Unmet expectations are among the chief reasons people struggle with depression, anxiety, and anger. If you want peace of mind, a great place to start is by examining the expectations you have of other people. Let me, at the outset, be clear that I’m not endorsing the school of thought which claims the secret of happiness is found in low expectations. My point is that we must be careful that our expectations aren’t misplaced and aren’t divorced from reality.
Several years ago, I was going through a difficult time. I was attending a fairly large church in Reston, Virginia and reached out to the lead pastor for counseling. The church office passed me onto one of the associate pastors, and that turned out to be a less than rewarding experience. Angry, I sent a letter to the senior pastor protesting his lack of concern for me in his refusal to invest time in my welfare. My expectations were entirely driven by my needs and my emotions. And they were unfair and unrealistic. In a church of several hundred people, it’s ludicrous to expect that each individual attendee would have direct, one-on-one, on-demand access to the senior pastor at any time. What’s more, a pastor is not a therapist. While there are some very gifted and trained counselors serving as pastors, most senior pastors (even of smaller churches) are geared more toward teaching and preaching rather than one-on-one counseling. And, finally, the model for the church (according to the New Testament) is that the congregation carry one another’s burdens (which are emotional and spiritual needs) – not that the pastor does so. Many years later, when I myself became a pastor, I reached out to him and apologized in person for my insensitivity.
When it comes to what you can rightfully expect from others, you must look beyond your needs. You may need $1,000, but it doesn’t mean the person you’re talking with has $1,000 to give you. You may need someone to come sit by your bedside while you’re sick, but that doesn’t obligate the person you ask to do so. Your needs don’t determine what you can or should expect from other people. This is among the hardest lessons to learn, but it’s crucial that we all learn it.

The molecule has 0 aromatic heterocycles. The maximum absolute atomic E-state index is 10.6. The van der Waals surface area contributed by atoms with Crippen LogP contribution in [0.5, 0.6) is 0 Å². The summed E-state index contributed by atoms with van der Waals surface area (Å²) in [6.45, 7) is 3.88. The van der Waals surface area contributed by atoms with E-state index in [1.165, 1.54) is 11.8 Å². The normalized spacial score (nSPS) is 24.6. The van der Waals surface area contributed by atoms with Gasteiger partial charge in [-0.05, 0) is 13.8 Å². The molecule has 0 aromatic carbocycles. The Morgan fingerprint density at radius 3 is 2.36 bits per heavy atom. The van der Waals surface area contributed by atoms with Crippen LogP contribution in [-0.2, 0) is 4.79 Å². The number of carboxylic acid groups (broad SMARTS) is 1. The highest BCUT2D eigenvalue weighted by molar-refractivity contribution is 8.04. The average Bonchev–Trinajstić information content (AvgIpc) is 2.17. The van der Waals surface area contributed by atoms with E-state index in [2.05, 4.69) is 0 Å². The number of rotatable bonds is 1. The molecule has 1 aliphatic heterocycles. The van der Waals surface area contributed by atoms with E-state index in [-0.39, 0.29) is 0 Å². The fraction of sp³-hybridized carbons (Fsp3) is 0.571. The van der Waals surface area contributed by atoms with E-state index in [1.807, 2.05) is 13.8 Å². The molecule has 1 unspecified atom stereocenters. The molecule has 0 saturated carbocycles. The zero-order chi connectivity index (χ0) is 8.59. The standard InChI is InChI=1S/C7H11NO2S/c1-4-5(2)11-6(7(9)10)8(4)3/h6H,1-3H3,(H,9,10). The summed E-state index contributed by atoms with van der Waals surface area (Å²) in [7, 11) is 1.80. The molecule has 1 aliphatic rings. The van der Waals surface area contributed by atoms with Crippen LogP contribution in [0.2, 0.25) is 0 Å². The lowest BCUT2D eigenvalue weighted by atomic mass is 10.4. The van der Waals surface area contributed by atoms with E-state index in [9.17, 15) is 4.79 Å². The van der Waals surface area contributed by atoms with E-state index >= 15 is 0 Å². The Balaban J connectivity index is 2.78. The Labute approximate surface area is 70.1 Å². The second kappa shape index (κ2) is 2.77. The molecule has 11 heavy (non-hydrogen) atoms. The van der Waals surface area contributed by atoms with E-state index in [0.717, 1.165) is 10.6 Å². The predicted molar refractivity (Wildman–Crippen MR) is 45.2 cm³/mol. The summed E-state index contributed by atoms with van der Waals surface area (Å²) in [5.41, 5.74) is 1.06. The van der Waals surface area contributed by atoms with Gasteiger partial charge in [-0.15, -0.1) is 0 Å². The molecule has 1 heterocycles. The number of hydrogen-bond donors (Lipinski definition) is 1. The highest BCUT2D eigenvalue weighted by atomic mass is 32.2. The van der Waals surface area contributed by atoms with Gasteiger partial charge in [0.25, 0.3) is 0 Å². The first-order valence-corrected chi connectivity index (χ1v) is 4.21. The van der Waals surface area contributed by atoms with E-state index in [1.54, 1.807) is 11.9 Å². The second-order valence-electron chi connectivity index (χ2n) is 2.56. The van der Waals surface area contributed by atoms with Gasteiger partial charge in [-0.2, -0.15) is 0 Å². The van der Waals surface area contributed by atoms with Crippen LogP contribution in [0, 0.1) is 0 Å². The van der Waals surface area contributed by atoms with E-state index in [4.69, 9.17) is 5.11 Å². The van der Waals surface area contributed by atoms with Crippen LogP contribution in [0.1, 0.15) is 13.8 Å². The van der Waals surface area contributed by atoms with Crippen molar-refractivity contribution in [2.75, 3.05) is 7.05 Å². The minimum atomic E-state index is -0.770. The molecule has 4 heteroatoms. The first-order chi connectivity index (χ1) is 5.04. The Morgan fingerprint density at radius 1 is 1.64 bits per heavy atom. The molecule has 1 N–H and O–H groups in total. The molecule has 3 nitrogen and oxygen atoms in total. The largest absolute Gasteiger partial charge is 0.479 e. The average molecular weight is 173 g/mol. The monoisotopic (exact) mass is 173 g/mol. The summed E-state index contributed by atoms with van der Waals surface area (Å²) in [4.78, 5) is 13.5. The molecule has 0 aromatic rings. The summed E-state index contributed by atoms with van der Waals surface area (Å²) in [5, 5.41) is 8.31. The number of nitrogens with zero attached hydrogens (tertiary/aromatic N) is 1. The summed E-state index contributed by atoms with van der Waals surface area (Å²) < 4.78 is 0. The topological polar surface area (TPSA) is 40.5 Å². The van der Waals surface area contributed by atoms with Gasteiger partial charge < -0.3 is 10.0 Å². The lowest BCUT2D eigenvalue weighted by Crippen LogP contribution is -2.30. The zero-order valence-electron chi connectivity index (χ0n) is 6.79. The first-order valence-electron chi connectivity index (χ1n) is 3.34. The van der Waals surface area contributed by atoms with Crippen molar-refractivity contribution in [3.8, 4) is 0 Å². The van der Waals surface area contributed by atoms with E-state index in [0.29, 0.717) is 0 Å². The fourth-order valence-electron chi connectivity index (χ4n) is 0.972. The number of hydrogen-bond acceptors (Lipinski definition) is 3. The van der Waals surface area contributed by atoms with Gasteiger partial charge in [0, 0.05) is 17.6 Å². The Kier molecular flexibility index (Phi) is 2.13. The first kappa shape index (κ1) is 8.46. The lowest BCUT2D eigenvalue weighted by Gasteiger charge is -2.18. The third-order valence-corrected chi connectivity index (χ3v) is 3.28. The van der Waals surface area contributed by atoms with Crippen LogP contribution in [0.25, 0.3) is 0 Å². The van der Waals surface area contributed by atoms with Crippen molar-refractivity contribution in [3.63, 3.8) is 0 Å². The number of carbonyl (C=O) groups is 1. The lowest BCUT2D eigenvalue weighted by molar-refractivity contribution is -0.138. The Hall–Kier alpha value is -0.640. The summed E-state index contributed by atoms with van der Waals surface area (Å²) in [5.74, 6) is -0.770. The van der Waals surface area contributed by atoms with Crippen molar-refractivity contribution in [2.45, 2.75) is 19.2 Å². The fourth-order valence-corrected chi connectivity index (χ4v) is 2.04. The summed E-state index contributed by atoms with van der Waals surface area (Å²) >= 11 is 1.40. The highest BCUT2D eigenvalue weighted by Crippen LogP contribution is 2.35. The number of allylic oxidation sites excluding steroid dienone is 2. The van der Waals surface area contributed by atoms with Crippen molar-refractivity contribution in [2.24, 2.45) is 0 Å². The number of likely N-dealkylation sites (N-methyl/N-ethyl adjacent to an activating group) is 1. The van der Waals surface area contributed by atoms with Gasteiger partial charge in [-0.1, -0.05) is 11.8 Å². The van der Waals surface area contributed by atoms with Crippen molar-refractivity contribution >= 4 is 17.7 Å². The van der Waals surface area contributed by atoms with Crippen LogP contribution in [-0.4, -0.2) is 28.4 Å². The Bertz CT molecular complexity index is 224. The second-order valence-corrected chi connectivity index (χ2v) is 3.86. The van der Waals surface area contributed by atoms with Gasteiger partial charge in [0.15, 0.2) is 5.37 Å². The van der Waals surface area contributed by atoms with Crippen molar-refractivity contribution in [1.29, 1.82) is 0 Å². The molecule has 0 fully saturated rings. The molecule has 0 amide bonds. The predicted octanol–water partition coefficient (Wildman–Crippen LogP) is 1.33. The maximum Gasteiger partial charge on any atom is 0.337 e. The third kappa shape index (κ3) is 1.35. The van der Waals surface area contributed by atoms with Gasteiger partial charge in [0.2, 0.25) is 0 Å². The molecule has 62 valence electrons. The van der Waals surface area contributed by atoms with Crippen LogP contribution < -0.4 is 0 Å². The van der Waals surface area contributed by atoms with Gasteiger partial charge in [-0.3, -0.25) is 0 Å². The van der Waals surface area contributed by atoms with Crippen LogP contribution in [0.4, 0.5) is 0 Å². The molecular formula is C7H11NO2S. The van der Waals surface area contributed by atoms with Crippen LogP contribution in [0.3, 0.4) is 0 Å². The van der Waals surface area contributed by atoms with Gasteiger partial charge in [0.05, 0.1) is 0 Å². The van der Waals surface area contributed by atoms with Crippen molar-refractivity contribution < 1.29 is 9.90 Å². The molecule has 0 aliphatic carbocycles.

This isn’t to say that we shouldn’t help other people. There are indeed many cases where able-bodied people fully able to render help or encouragement have failed to do so. This has happened in families, in churches, with friends, and in communities. We do have a responsibility to help others, but that responsibility is based on not only the needs of the other person but also our capacity to give assistance. The rule of thumb is best expressed by the ancient biblical proverb which says: “Withhold not good from them to whom it is due, when it is in the power of thine hand to do it” (Proverbs 3:27). If you can render a genuinely good word or deed to a person that needs and deserves it, then you should do so — so long as it’s within your capacity.
Too often, we get angry or upset because we expect more than what other people are able to give. A parent, for example, can’t expect a child to think or act like an adult. A boss can’t expect a youthful employee in his first job to perform at the level of a seasoned veteran with multiple years of industry experience. Whether we’re talking about your job, business, college, school, church, community organization, or neighborhood – the principle is the same. Expectations must be based on a realistic assessment of the person or persons in question. Remember that other people are human beings too. They have lives, families, friends, responsibilities, strengths, weaknesses, and problems — just as you do.
And even when we assess that the other party is able to help more than they do, we must still guard our expectations. While we can certainly encourage others to do better or to give more, we have no control over what they will do. And when it comes to our personal happiness, we must never tie that to other people. We must ultimately accept people for who they are, not for what we want them to be. Ashley Fern, a writer for Elite Daily, puts it this way: “Once you realize that your expectations cannot change people, the better off you will be.”
When it comes to having your personal needs met, be careful not to increase the burden others might need to help with by making poor choices. Sometimes, we add to our own problems by doing things we shouldn’t. And then we get mad at others after we’ve dug our own deep hole. Don’t do that. Be wise and responsible in your own choices and decisions – especially when you’re in pain and in need.
It’s also smart to “dig your well before your thirsty.” Develop a wide network of positive relationships, so that when needs do come, you’re not relying on just one or two people. Too many burdens on one person can crush that person. Have lots of friends. And invest in those friendships ahead of time – unconditionally and with no strings attached.
But most of all…depend on God. I realize not everyone reading this shares my faith, but only God is capable of meeting all your needs. Keep your expectations of people realistic and your focus on the One who knows you best and loves you most.